April 2009
Vol 6 No 4

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Teachers.Net Gazette Vol.6 No.4 April 2009

Cover Story by Alfie Kohn
When “21st-Century Schooling” Just Isn’t Good Enough: A Modest Proposal
Are we serious about educating students for the global competitive economy of the future?

Earth Day Special Article:
GE Project Plant-A-Bulb
Give the planet the gift of flowers for Earth Day....

Harry & Rosemary Wong: Effective Teaching
The Tools for Success

»Actively Involve Every Reader—Ten Easy Ideas! Sue Gruber
»Motivating Children Leah Davies
»Multiple Working Hypotheses Todd R. Nelson
»Eliciting vs. Punishments Marvin Marshall
»The Busy Educator's Monthly Five Marjan Glavac
»Tattle Tales and Classroom Helpers Barbara Pressman
»Tips for Travel to France or Italy with Students Josette Bonafino
»Too Much Parent Involvement? Can It Be? Dorothy Rich
»Return to Sender & The Neon Necklace Rick Morris
»Be Your Own Mentor: Reflect Hal Portner

»Getting Your Students' Work Published Alan Haskvitz
»At Risk Students: Victims of Miseducation and Failure Bill Page
»Teachers – Healing Broken Lives Graysen Walles
»Get Smart! Doodle! Tim Newlin
»A Dozen Ways to Build a Caring Classroom Community Susan Fitzell
»April 2009 Writing Prompts James Wayne
»Using Photographs To Inspire Writing VI Hank Kellner
»Quality in School Systems Panamalai R. Guruprasad
»Problems With 9th Grade Euclidian Geometry Stewart E. Brekke
»Multisensory/Kinesthetic Alphabet ActivitiesJeanine Horner

»Apple Seeds: Inspiring Quotes Barb Stutesman
»Today Is... Daily Commemoration Ron Victoria
»The Lighter Side of Teaching
»Teacher Blogs Showcase
»Guided Reading in Kindergarten (printable)
»Printables - Happy Earth Day, Reduce, Reuse, Recycle, We’ve Got the Whole World in Our Hands, Portable Word Wall, Earth Day Every Day Award, Bringing Choices to Light, and April - May Calendar
»Photo Tour: 3rd Grade Classroom, Red Creek, NY
»Lessons, Activities, Theme ideas: Earth Day, Mother’s Day, Paul Revere, Spring, Easter, more!
»Featured Lesson: Outdoor Activities/Nature
»Meet Bill Martin Jr. and Brown Bear, Brown Bear, Creative Quotes from Shakespeare, Massive Ant Colony Uncovered! AMAZING science!, Tim Hawkins - Cletus Take the Reel, Lovefield, and Dolphin Bubbles: An Amazing Behavior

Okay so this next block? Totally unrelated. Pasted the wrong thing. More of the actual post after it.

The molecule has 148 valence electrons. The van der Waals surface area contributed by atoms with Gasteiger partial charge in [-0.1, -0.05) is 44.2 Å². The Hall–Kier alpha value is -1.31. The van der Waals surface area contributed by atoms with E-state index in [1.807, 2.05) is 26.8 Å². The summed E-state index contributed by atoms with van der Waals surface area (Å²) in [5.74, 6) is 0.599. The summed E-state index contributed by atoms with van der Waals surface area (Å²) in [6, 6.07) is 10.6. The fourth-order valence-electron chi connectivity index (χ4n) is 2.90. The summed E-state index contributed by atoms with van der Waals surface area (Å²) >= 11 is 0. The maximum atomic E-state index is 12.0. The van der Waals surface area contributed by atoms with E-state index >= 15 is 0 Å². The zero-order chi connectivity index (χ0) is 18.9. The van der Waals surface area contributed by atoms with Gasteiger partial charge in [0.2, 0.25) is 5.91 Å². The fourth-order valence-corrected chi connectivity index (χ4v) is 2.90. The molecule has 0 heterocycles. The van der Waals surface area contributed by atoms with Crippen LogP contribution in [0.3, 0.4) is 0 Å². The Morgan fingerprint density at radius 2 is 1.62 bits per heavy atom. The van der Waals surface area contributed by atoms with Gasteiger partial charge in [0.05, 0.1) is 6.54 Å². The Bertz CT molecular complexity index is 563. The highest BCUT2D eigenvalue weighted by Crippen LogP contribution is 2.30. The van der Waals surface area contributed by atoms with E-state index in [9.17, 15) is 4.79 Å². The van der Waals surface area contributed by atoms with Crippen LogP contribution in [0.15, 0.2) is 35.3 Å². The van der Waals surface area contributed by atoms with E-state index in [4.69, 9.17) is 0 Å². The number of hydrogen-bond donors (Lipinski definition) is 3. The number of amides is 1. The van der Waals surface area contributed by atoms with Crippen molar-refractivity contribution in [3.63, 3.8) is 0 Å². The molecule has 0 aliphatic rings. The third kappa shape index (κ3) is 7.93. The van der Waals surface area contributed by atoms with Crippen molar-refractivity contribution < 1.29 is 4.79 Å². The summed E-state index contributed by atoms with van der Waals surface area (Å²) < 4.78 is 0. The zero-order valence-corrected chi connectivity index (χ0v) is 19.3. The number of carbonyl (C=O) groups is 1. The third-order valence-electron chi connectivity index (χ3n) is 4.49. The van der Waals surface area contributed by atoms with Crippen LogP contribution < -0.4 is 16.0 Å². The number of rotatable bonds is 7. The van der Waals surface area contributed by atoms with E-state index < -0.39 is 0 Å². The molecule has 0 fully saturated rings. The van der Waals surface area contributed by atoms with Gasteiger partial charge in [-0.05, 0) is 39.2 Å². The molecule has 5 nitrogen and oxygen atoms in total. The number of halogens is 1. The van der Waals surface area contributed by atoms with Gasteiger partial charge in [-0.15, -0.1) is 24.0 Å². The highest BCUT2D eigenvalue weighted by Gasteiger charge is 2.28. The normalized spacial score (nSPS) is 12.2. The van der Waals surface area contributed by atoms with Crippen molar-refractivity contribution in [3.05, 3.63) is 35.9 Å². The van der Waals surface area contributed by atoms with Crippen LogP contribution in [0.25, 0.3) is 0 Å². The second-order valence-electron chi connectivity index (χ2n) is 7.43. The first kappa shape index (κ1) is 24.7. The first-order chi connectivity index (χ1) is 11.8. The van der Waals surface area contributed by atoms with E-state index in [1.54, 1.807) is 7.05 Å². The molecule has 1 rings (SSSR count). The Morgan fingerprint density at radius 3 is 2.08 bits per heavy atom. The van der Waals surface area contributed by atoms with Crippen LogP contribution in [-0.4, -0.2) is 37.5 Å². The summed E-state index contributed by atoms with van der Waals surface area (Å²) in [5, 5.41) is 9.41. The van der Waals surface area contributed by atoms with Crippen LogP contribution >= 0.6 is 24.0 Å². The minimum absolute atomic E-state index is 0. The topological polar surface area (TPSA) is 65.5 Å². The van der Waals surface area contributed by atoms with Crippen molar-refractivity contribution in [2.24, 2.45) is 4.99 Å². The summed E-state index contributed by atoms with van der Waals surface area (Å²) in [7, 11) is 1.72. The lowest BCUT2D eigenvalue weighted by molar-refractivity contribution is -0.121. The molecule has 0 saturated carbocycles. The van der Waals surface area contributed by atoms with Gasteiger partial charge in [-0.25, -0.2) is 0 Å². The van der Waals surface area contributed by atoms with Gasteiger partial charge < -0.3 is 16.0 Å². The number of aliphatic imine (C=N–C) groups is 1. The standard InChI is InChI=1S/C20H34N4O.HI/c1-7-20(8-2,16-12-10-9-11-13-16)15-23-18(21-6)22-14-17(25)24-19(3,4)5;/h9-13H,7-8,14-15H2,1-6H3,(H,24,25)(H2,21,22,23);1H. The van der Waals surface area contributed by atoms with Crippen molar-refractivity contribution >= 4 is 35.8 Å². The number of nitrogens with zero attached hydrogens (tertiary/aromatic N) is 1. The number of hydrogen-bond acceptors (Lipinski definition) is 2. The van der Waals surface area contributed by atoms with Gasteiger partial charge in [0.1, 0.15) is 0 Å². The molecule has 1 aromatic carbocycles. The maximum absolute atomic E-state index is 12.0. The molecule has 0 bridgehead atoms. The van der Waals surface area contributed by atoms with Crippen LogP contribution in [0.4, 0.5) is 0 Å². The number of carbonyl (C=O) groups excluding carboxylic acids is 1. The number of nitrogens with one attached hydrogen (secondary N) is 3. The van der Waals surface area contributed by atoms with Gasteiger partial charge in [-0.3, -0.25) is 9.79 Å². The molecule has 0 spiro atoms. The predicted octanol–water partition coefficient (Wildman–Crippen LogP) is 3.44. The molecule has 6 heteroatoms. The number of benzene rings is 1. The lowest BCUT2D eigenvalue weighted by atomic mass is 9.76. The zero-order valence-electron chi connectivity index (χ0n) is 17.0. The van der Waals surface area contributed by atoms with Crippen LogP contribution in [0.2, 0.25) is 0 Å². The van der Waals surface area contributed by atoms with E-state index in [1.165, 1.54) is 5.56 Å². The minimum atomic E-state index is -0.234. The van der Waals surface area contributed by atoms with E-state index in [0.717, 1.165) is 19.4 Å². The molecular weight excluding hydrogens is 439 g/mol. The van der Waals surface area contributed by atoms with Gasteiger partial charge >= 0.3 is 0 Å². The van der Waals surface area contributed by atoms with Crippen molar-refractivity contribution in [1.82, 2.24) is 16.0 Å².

»Live on Teachers.Net: April 2009
»Newsdesk: Events & Opportunities for Teachers
»Wisdom for the pain? Why Did You Do It? Why Pursue National Board Certification?


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Editor in Chief: Kathleen Alape Carpenter
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Cover Story by Alfie Kohn

Effective Teaching by Harry & Rosemary Wong

Contributors this month: Alfie Kohn, Graysen Walles, Hal Portner, Sue Gruber, Leah Davies, Todd R. Nelson, Marvin Marshall, Marjan Glavac, Barbara Pressman, Josette Bonafino, Rick Morris, Bill Page, Tim Newlin, Susan Fitzell, Alan Haskvitz, James Wayne, Hank Kellner, Dorothy Rich, Barb Stutesman, Ron Victoria, Stewart E. Brekke, Panamalai R. Guruprasad, Jeanine Horner, Marie Smith, Carol Goodrow, Jennifer Goldstein, and YENDOR.

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Hal Portner
Archive | Biography | Resources | Discussion

Be Your Own Mentor:

How to mentor yourself, and monitor your own professional growth.

by Hal Portner
Regular contributor to the Gazette
April 1, 2009

This article originally appeared in the the June 2003 issue of Teachers.Net Gazette

Material for this article is adapted, with permission from the publisher, from Portner, H. (2002) Being Mentored: A Protégé's Guide. Thousand Oaks, CA.: Corwin Press, Inc.

When a teacher reflects on her or his professional practice with the objective of learning to teach better, the teacher and learner are the same person. Read the previous sentence again; it has very powerful implications. It means that you have the way to mentor yourself, and the opportunity to monitor your own professional growth.

It's June -- the end of the school year. As a teacher, you've experienced quite a bit over the past nine or ten months. You can probably relive many of your experiences in your memory and reflect on them in your thoughts. Chances are, however, that you will learn more from reflection if you do it in writing. Here's how.

Keep a Professional Learning Journal

Get yourself a notebook, steno pad, or bound blank book and write your reflections in it. There are several ways to format a professional learning journal and you can certainly devise your own. In Dumont, New Jersey, for example, new teachers are encouraged to enter lesson plans, examples of student work, and notes from workshops into a portfolio, then write reflections on their portfolio entries.